#YouClapForMeNow campaign highlights value of UK immigrants

Sanwar Ali comment:

70% of deaths of health and social care workers due to coronavirus COVID-19 have been people from an ethnic minority.  People from BAME groups (Black, Asian and minority ethnic) represent 13 percent of the population in England and Wales.  However, 44 percent of NHS doctors and 24 percent of Nurses are from a BAME group.  Therefore, those from BAME groups are more likely to be exposed to coronavirus.  More information is needed on what is happening.  The Government has agreed to investigate further.

A video posted by the #YouClapForMeNow campaign, heaping praise on international workers for their contribution in the battle against coronavirus, has triggered an outpouring of thanks to immigrants in the UK.

The heart-warming two-minute video clip features nurses, teachers and other key workers from a mix of different ethnic backgrounds reciting a poem telling of the difficulties they face in the UK and the value they bring to communities across the country.

The clip has gone viral worldwide and has been viewed more than a million times, with Brits taking to Twitter to show their appreciation.

Immigrants in NHS appreciated

A number of heartfelt comments have been shared by those who have viewed the video including Leanne Dixon, whose auntie tragically died from COVID-19. She said: “The video is brilliant. NHS workers were at my auntie’s bedside for her final hours. They never left her side. I take comfort knowing she wasn’t alone. They didn’t have to do it, but they did. My family will never be able to thank them enough.”

Lee Sutton wrote: “Incredible. You don’t have to be born here to be British. It’s not about skin colour or religion. Being British is about sticking together. Thank you to everyone, everyone who works for #NHS or is a key worker. I promise, I won’t forget.”

The poem was written by illustrator Darren James Smith and is titled You Clap For Me Now. The video was produced by Sachini Imbuldeniya, who said: “The United Nations released a global brief calling all creatives to spread messages of positivity, kindness and solidarity during these challenging times.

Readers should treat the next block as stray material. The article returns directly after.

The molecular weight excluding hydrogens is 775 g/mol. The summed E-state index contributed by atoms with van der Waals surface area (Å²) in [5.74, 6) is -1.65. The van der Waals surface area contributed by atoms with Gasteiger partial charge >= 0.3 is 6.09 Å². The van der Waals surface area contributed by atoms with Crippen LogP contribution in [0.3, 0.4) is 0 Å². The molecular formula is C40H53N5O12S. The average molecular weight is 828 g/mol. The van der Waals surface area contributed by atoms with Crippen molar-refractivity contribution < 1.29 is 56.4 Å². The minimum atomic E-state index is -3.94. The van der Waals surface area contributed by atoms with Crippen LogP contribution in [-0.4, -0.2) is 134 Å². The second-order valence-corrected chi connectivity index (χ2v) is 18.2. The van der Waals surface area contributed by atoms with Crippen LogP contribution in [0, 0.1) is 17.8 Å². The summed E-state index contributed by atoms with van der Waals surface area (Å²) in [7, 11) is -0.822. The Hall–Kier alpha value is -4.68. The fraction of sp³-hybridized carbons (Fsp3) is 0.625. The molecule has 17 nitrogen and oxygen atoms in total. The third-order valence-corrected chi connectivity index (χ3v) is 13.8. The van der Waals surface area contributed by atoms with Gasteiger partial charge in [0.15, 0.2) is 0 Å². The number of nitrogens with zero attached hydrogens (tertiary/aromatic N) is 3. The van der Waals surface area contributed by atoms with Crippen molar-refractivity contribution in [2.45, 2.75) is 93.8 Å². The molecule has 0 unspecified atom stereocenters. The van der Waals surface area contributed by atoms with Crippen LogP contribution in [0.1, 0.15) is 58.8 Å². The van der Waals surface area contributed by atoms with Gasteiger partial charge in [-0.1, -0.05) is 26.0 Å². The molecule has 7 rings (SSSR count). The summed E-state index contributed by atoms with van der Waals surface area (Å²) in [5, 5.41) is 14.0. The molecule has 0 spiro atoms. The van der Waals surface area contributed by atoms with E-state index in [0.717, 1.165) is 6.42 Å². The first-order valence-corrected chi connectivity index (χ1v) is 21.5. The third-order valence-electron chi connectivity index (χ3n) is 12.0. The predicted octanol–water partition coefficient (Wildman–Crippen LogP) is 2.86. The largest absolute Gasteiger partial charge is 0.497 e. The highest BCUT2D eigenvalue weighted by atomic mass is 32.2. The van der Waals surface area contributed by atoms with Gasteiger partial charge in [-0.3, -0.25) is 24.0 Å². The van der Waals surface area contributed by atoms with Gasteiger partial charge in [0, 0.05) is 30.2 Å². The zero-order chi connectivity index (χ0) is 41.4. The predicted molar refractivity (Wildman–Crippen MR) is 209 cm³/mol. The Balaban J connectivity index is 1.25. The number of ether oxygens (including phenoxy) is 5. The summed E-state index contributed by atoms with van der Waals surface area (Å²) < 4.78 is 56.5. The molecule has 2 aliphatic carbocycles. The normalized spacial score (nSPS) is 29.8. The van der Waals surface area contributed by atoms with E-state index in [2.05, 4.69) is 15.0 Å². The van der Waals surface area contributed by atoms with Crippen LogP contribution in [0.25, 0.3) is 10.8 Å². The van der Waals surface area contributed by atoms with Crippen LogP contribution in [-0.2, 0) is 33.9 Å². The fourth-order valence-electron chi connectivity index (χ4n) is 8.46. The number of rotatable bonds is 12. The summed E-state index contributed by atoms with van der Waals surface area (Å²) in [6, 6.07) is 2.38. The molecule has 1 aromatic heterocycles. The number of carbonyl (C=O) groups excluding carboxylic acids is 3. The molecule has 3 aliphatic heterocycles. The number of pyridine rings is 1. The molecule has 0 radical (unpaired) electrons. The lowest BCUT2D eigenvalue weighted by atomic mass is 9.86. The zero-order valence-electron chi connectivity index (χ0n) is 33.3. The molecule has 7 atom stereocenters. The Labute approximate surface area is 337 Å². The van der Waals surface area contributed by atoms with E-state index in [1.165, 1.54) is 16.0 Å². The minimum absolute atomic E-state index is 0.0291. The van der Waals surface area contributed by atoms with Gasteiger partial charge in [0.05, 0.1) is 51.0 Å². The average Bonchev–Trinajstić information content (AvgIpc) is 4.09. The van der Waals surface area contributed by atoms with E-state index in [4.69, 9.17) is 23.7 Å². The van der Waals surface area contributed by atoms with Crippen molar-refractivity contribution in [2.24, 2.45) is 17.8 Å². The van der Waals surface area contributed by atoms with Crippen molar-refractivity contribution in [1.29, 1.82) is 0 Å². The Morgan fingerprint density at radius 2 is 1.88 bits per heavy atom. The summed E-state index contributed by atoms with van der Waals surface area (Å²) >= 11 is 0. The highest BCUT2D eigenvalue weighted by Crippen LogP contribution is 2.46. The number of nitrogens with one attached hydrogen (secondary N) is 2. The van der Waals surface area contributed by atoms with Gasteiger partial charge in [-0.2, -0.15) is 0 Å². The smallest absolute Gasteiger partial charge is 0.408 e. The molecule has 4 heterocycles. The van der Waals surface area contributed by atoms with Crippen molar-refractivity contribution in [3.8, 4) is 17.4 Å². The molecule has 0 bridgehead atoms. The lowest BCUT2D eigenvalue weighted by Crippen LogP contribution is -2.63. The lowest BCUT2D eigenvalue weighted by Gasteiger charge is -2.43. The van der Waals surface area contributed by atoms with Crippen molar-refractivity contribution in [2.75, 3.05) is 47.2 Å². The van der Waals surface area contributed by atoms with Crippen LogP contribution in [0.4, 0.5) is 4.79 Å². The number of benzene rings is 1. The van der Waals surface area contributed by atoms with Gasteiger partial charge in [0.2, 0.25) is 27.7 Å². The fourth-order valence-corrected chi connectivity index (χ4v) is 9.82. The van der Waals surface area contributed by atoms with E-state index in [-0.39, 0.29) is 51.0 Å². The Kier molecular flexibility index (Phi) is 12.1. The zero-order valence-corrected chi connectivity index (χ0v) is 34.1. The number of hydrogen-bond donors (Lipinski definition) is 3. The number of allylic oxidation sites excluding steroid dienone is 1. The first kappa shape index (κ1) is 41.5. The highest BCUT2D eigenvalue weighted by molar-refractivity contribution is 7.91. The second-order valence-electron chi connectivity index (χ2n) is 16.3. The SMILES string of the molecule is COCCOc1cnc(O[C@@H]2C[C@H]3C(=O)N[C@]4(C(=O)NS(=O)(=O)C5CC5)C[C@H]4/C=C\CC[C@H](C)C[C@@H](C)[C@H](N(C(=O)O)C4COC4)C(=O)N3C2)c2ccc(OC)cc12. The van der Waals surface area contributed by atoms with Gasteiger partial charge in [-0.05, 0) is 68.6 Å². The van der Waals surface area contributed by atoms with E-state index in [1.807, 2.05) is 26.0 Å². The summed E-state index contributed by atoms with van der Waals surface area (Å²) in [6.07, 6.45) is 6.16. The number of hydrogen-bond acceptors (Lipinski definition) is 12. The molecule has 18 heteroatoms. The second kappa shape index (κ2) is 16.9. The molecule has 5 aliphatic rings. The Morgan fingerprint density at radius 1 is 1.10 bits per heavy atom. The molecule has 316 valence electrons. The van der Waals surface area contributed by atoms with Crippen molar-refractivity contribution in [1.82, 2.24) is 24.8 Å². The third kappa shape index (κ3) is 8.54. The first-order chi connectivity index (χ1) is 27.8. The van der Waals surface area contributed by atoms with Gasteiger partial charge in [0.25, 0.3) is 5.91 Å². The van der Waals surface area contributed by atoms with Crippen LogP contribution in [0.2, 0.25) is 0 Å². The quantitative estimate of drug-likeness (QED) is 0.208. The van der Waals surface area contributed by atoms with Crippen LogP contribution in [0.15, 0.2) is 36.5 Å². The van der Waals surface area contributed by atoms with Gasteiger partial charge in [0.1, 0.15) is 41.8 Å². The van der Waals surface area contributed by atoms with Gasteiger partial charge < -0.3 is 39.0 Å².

“The brief was very open in terms of what content could be created. My good friend and colleague Darren Smith wrote the poem. We both work together at Bridge Studio,” Imbuldeniya said.

“Darren had previously interviewed my mum, a retired nurse, for an article that ran in the Sunday Times magazine about the Windrush scandal and feels very passionately about the subject, as do I.

When I read the poem I knew the message needed to be spread as widely as possible, so we decided to turn it into a short and shareable video featuring a mixture of first-, second- and third-generation immigrants living in the UK,” Imbuldeniya added.

Video was challenging to put together

Sachini said putting the video together wasn’t without its challenges given that the UK is on lockdown. She recalls having to contact a lot of people through Instagram and contacted friends and family to find out if they’d be interested in getting involved by filming themselves and reciting a line of the poem each.

Edited by Ruben Alvarado, the video features Tez Ilyas, a British standup comedian of Pakistani descent, as well as others including doctors Kiran Rahim and Mehwish Sharif.

The poem’s writer, Darren Smith said: “It all came together very quickly, within 10 days of writing the poem, I showed it to Sachini. She loved it and wanted to make it into a film.”

“The original idea was really hers and she created the film and worked out the logistics of it and how we can film when people are in their homes. She coordinated it from there, bringing people together,” Smith added.

#YouClapForMeNow was trending on Twitter in the UK by the morning of April 15, with Smith saying that the response had been overwhelming. “The vast majority of responses have been really positive, which is rare for Twitter” Smith said.

However, the poem’s writer did say that there inevitably had been some trolls and responses ‘poking holes’ in his work. “Some have complained about turning clapping into a political football, which was never our intention,” Smith said.

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